PNEC = 0.2 μg/L (2 µg/L / 10 based on the most sensitive chronic NOEC for the Daphnid and an assessment factor (AF) of 10).


Environmental risk classification (PEC/PNEC ratio)

PEC/PNEC = 0.1/0.2 = 0.5, i.e. 0.1 < PEC/PNEC ≤ 1 which justifies the phrase "Use of simvastatin has been considered to result in low environmental risk."


Degradation of Simvastatin Hydroxy Acid

Ready degradability

27 % degradation (measured as oxygen depletion) in 28 days (OECD 301D) (X).


Inherent degradability

58 % degradation (measured as DOC) in 28 days (OECD 302B). (XI)


100 % degradation (loss of parent in activated sludge) in 28 days (OECD 314D). (XII)

Very little (4 %) conversion to CO2. The amount of simvastatin ammonium salt declined, in the biotic sludge, from 84.5 % AR at 30 minutes to 0.4 % AR at 21 days and was not detected at 28 days. An unidentified component D increased to 17.0% AR after 28 days. The remaining unknown components were each <8.7 %.


Simulation Studies (OECD 308) (XIII)

DT50 in water: 5-5.8 days;

DT50 in sediment: 19.2-25 days;

DT50 in total system: 5.6–7.8 days


Material balances at Day 100 indicate very little parent molecule present (0% in aqueous phase, max of 1.2% in sediment phase). Sixteen degradates were identified quantitatively, none > 10%. Sediments were extracted with ethanol and soxhlet extractions.

Day 100 Results

System 1 (%)

System 2 (%)

Water Phase

33.6-35.8

31.0-30.4

Sediment Phase:

Ethanol Extract

18.1-20

13.3-16.1

Soxhlet Extract

1.2-1.6

2.5-3.1

Total Extractable

19.4-21.5

15.8-19.2

Non-Extractable

21.1-22

31.9-35.1

Total in Sediment

40.5-43.5

50.8-51.1

Volatile Organics

0.1-0.3

0.2-0.2

CO2

14.1-16.2

13.6-14.9

Total Recovery

91.4-92.8

95.9-96.3


Abiotic Degradation:

Hydrolysis half-life > 1 year (EEC Test C10) (XIV)


Justification of chosen degradation phrase:

Because the OECD 308 study demonstrated a DT50 ≤ 32d for the total system, the summary phrase “Simvastatin is degraded in the environment” was selected.


Bioaccumulation of Simvastatin Hydroxy Acid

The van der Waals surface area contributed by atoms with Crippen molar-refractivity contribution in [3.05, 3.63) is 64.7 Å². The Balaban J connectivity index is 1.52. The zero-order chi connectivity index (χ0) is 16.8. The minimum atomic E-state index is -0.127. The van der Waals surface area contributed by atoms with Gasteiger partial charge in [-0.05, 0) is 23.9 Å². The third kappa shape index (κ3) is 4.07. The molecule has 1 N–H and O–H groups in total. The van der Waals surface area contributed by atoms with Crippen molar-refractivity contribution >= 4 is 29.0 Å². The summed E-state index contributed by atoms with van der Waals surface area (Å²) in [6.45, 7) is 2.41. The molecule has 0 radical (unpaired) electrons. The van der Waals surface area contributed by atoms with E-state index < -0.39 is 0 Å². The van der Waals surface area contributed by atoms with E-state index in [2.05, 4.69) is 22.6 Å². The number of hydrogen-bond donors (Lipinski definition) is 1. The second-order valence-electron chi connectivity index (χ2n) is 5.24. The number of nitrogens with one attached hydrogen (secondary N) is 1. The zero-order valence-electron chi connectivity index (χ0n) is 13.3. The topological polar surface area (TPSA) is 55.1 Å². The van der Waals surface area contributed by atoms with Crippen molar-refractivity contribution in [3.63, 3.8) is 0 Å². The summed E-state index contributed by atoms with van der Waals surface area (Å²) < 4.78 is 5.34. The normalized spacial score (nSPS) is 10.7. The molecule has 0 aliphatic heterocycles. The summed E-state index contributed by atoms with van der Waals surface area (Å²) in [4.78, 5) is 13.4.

Partitioning coefficient (Ref. XV):

Log Kow = 2 (OECD 107)


Justification of chosen bioaccumulation phrase:

Since log Kow < 4 the substance has low potential for bioaccumulation


References

  1. ECHA, European Chemicals Agency. 2008 Guidance on information requirements and chemical safety assessment. 

    http://echa.europa.eu/guidance-documents/guidance-on-information-requirements-and-chemical-safety-assessment

  2. Mauro VF. Clinical pharmacokinetics and practical applications of simvastatin. Clin Pharmacokinet 1993;24(3):195-202.

  3. Vickers S, Duncan CA, Vyas KP, Kari PH, Arison B, Prakash SR, et al. In vitro and in vivo biotransformation of simvastatin, an inhibitor of HMG CoA reductase. Drug Metab Dispos 1990;18(4):476-83.

  4. Duggan D. and S. Vickers. Physiological disposition of HMG-CoA-Reductase Inhibitors. Drug Metabolism Reviews 1990; 22(4): 333-362.

  5. Huntingdon Life Sciences, Simvastatin ammonium salt: algal growth inhibition assay (HLS Study Number: PPM0005), 2011.

  6. Huntingdon Research Centre, Ltd., The acute toxicity of L654,969 to Daphnia Magna (MSD 169 (b) /89545), 1990.

  7. Huntingdon Life Sciences, Simvastatin ammonium salt: Daphnia Magna reproduction toxicity test (HLS Study Number: PPM0006), 2011.

  8. Huntingdon Research Centre Ltd, The acute toxicity of L654,969 to rainbow trout (Salmo gairdneri) (MSD 169 (c) / 89546), 1990.

  9. Huntingdon Life Sciences, Simvastatin ammonium salt: fish early life stage toxicity test for fathead minnow (HLS Study Number: PPM0007), 2011.

  10. Huntingdon Research Centre, 1990. "Assessment of ready biodegradability of L654,969", Huntingdon Research Centre report MSD169(a)/89585, Huntingdon, Cambridgeshire, England. 21 February 1990.

  11. Huntingdon Research Centre, 1997. "Simvastatin Ammonium Salt Inherent Biodegradability (modified Zahn-Wellens/EMPA Test", Huntingdon Research Centre report MSD 350(b)/970992, Huntingdon, Cambridgeshire, England. 12 May 1997.

  12. Huntingdon Life Sciences, Simvastatin ammonium salt: determination of the biodegradability of a test substance in activated sludge based on OECD Method 314B (HLS Study Number: PPM0003), 2011.

  13. Huntingdon Life Sciences, 2011. "Simvastatin Ammonium Salt: Aerobic Transformation in Aquatic Sediment Systems," Study No. PPM0008, HLS, UK, 19 Dec 2011

  14. Huntingdon Research Centre Ltd., The determination of the hydrolysis of simvastatin ammonium salt (MSD 179/891430), 1990.

  15. Huntingdon Life Sciences, Simvastatin ammonium salt: physicochemical properties (HLS Study Number: PPM0002), 2010.

Välj läkemedelstext
Hitta direkt i texten
Av